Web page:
Six-time Olympic gold medallist and patient advocate, Amy Van Dyken has never allowed asthma to slow her down. She spoke with Mediaplanet about how she’s managed her asthma throughout her illustrious swimming career.

Mediaplanet: How old were you when you discovered you had asthma?

Amy Van Dyken: I was diagnosed with asthma at 18 months old, so I’ve had it all of my life.

MP: What was the largest mental hurdle you had to overcome after you were diagnosed?

AVD: The biggest mental hurdle was realizing that I can do anything I put my mind to. Some days are better than others, and I have to remember that everyone has bad days — asthma or not — so it’s important to do what you can, when you can.

MP: Did asthma ever hold you back when it came to your performance in swimming?

AVD: For sure — it took six years to even finish one 25-yard length of a pool. After that, I struggled almost daily. I would do a peak flow before every practice which would determine what I would do that day. If it was green — do everything as fast as you can. Yellow — slow warm up and re-test. After the re-test, I would do another test, and if  I was in the green, I’d go for it. If still in the yellow, I’d modify the workout. Red meant I went home and came back the next day. I always had a rescue inhaler at the end of my lane in the pool. Being allergic to chlorine really made things tough, but we managed.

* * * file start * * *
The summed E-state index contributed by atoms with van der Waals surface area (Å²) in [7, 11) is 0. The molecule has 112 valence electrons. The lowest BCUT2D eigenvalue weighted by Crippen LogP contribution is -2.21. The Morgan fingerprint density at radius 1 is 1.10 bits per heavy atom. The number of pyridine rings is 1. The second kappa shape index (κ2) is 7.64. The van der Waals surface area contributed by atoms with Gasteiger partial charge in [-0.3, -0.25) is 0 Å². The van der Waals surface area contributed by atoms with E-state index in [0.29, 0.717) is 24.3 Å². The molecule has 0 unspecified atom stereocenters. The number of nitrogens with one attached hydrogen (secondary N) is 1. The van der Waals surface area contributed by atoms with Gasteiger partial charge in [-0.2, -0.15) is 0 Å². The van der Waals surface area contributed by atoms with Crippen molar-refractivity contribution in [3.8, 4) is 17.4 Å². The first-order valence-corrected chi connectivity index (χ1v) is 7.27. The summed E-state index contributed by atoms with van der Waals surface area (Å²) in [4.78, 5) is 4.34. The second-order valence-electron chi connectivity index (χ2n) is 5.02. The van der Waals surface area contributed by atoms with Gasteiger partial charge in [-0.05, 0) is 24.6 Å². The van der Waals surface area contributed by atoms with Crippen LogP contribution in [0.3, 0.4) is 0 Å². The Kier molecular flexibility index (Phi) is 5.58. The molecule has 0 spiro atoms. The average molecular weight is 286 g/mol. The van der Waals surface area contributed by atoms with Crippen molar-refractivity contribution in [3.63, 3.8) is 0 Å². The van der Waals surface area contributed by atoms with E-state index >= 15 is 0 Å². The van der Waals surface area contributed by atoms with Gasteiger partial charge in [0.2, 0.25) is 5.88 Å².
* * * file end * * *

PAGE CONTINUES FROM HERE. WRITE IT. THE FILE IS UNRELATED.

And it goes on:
MP: As an adult, how do you ensure you’re staying on top of your asthma?

AVD: I’ve been lucky that since moving to Arizona I’ve only had one asthma attack but that doesn’t mean I slack on my meds! I still see my doctor once a year, and make sure everything is looking good.

MP: What advice would you give to young athletes who have just been diagnosed with asthma?

AVD: Listen to your doctor. Take your meds, especially when you don’t “feel” sick, and remember to not let it hold you back.